BankAmerica Corp. is close to purchasing software from Premier Systems Inc., five years after a previous megaproject with the vendor ended in ruins.
Bank officials said a contract with Premier for a $30 million securities processing system has not yet been signed, but they added that Premier is the only outside supplier under consideration.
$80 Million Mistake
The talks mark a turnabout from the late 1980s, when BankAmerica and Premier worked on a massive trust software project that turned sour. When the software did not perform as promised, the project was canceled. That cost BankAmerica a reported $80 million and led to the firing of two senior executives.
Observers familiar with that project said the blame lay both with the complexity of the software and with poor project management at the bank.
Because of that experience, some executives at BankAmerica opposed contracting again with Premier, according to consultants familiar with the project.
BankAmerica is also considering building a system in-house, said Lee Harbert, senior vice president of global securities services at the San Francisco-based company.
The new Premier system could let the bank pursue business in the highly competitive global custody market, an off-shoot of the trust business. As global custodian, a bank safekeeps and supplies portfolio information on foreign-issued assets for institutional investors.
The Premier system would run BankAmerica's global custody operations, based in London, and the former Security Pacific Corp. operations, based in New York. They have a combined $25 billion of assets under custody.
Trust industry observers said it is unlikely that BankAmerica would choose to build a system in-house, because the cost could run much higher than Premier's $30 million price tag.
Not for Everyone
Only the largest trust and custody banks, such as State Street Boston Corp., have been able to justify full in-house development of applications software.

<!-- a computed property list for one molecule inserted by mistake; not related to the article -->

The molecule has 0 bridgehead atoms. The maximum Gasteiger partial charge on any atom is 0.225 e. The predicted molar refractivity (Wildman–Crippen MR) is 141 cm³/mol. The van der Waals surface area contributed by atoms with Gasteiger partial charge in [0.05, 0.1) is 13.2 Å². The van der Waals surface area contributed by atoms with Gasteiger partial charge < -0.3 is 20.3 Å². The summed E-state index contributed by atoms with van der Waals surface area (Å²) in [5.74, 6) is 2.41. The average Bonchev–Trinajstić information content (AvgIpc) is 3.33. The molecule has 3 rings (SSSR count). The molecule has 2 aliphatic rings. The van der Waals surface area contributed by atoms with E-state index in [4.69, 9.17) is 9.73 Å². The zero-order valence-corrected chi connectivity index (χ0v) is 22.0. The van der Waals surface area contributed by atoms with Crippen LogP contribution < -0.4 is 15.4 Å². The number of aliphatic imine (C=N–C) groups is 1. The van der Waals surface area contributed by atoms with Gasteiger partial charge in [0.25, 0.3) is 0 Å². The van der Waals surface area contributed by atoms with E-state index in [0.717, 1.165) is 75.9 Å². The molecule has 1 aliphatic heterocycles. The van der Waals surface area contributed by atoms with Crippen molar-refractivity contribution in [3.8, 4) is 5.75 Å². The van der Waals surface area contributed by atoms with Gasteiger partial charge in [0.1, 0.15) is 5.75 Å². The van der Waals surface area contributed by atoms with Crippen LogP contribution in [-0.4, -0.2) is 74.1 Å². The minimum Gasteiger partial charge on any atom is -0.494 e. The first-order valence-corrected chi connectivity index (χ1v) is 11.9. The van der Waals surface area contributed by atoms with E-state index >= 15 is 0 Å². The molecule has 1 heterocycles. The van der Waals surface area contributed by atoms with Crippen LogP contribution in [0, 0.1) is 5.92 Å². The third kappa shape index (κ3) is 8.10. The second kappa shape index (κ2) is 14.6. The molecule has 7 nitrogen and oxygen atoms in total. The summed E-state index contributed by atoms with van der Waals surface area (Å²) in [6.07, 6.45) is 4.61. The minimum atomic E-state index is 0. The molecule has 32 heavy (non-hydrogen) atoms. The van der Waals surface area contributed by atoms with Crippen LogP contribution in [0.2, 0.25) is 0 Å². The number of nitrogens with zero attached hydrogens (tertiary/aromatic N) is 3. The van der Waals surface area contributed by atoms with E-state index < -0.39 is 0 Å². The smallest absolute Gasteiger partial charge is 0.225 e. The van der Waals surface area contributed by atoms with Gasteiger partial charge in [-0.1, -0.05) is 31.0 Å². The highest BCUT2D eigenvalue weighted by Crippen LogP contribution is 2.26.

Despite the BankAmerica fiasco, Premier, based in Wayne, Pa., rebounded after rewriting its software to operate on computers from Digital Equipment Corp. The earlier version ran on Prime Computers Inc. machines. That company has since left the hardware business.
Fourteen banks, including Chemical Banking Corp., have purchased the software running on Digital computers.
Some bankers have concerns about whether Premier can handle high volumes of data. But they also say that all software packages for global custody have limitations, and very few have the ability to do the complex calculations for accounting in multiple currencies.
The Top Pick
"No one can touch Premier's multicurrency accounting," said Thomas Abraham, a New York-based trust consultant. "It's their claim to fame, and also their Achilles' heel." The large data bases and complexity can slow the system's performance, he said.
Whatever technology route it chooses, BankAmerica will discontinue using software from Zurich-based Watkins & Associates that runs on hardware from International Business Machines Corp.
BankAmerica has used the Watkins software since 1985. The bank had begun to look for new software before its merger with Security Pacific in 1992.
BankAmerica hopes to begin installing new software in the first quarter of next year, officials said.